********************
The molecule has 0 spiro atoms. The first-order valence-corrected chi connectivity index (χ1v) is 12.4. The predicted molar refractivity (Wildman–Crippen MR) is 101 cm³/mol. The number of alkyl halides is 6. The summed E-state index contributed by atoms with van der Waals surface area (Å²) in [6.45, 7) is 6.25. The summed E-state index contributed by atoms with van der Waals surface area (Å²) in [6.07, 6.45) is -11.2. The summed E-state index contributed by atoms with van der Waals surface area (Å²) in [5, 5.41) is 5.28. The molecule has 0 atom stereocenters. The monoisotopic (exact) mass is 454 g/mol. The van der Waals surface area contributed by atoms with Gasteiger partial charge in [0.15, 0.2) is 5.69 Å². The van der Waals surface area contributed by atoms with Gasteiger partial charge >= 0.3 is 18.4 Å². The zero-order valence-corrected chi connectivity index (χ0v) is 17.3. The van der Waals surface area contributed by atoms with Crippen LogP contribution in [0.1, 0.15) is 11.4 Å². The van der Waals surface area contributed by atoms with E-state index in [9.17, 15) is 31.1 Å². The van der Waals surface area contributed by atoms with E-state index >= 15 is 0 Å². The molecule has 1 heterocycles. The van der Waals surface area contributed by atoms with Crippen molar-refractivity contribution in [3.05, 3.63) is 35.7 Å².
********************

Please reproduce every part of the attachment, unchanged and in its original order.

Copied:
The molecule has 0 spiro atoms. The first-order valence-corrected chi connectivity index (χ1v) is 12.4. The predicted molar refractivity (Wildman–Crippen MR) is 101 cm³/mol. The number of alkyl halides is 6. The summed E-state index contributed by atoms with van der Waals surface area (Å²) in [6.45, 7) is 6.25. The summed E-state index contributed by atoms with van der Waals surface area (Å²) in [6.07, 6.45) is -11.2. The summed E-state index contributed by atoms with van der Waals surface area (Å²) in [5, 5.41) is 5.28. The molecule has 0 atom stereocenters. The monoisotopic (exact) mass is 454 g/mol. The van der Waals surface area contributed by atoms with Gasteiger partial charge in [0.15, 0.2) is 5.69 Å². The van der Waals surface area contributed by atoms with Gasteiger partial charge >= 0.3 is 18.4 Å². The zero-order valence-corrected chi connectivity index (χ0v) is 17.3. The van der Waals surface area contributed by atoms with Crippen LogP contribution in [0.1, 0.15) is 11.4 Å². The van der Waals surface area contributed by atoms with E-state index in [9.17, 15) is 31.1 Å². The van der Waals surface area contributed by atoms with E-state index >= 15 is 0 Å². The molecule has 1 heterocycles. The van der Waals surface area contributed by atoms with Crippen molar-refractivity contribution in [3.05, 3.63) is 35.7 Å².